Visiting Assistant Professor
In my classroom and in my writing, I try to focus on how writers imagine their communities. In particular, I examine how secularization and globalization destabilize tacit assumptions about the relationships between tradition, location, and identity. At the center of this enquiry is my research into the global imaginations of Catholic writers in the 20th century. My dissertation, Pax Ecclesia: Globalization and Catholic Literary Modernism, reads the fiction of Catholic modernists in the light of nascent globalization. This same approach structures my current work on religion in contemporary West African literature. In each context, I critique readings that insist on narrowly national definitions and critical approaches that treat religion as a discursive technique rather than a lived experience.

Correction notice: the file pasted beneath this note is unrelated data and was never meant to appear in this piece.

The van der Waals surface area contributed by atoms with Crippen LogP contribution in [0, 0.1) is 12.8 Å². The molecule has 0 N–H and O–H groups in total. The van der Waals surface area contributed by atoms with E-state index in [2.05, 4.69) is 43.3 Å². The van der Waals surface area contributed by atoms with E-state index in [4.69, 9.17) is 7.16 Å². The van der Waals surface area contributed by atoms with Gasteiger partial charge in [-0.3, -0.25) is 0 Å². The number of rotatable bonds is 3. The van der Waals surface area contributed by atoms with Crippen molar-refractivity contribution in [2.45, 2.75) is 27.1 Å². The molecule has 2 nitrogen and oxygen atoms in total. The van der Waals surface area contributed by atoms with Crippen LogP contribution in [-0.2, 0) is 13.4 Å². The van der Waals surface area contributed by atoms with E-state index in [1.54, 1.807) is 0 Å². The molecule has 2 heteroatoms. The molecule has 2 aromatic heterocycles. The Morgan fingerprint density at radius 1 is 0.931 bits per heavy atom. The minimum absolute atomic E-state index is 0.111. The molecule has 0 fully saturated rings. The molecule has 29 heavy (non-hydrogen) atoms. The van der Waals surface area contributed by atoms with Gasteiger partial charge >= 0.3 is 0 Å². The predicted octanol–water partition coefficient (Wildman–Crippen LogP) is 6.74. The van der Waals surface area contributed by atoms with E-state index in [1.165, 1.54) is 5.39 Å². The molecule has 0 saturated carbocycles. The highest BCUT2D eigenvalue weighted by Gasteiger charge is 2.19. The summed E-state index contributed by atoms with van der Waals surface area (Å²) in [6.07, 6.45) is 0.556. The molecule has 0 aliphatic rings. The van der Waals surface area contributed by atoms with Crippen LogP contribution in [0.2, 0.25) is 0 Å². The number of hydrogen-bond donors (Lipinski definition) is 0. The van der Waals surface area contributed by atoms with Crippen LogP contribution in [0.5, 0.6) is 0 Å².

My teaching covers a wide range of geographic and ideological contexts under the general heading of modernism. I work to equip students with a critical vocabulary with which to discuss modern literature, and I give them many opportunities to demonstrate facility with that vocabulary. In other words, I value writing very highly in all of my classes. In their writing, I encourage students to consider the many historical, political, and philosophical/religious contexts of literature. This emphasis grows from my own work examining how religious and political identities interact.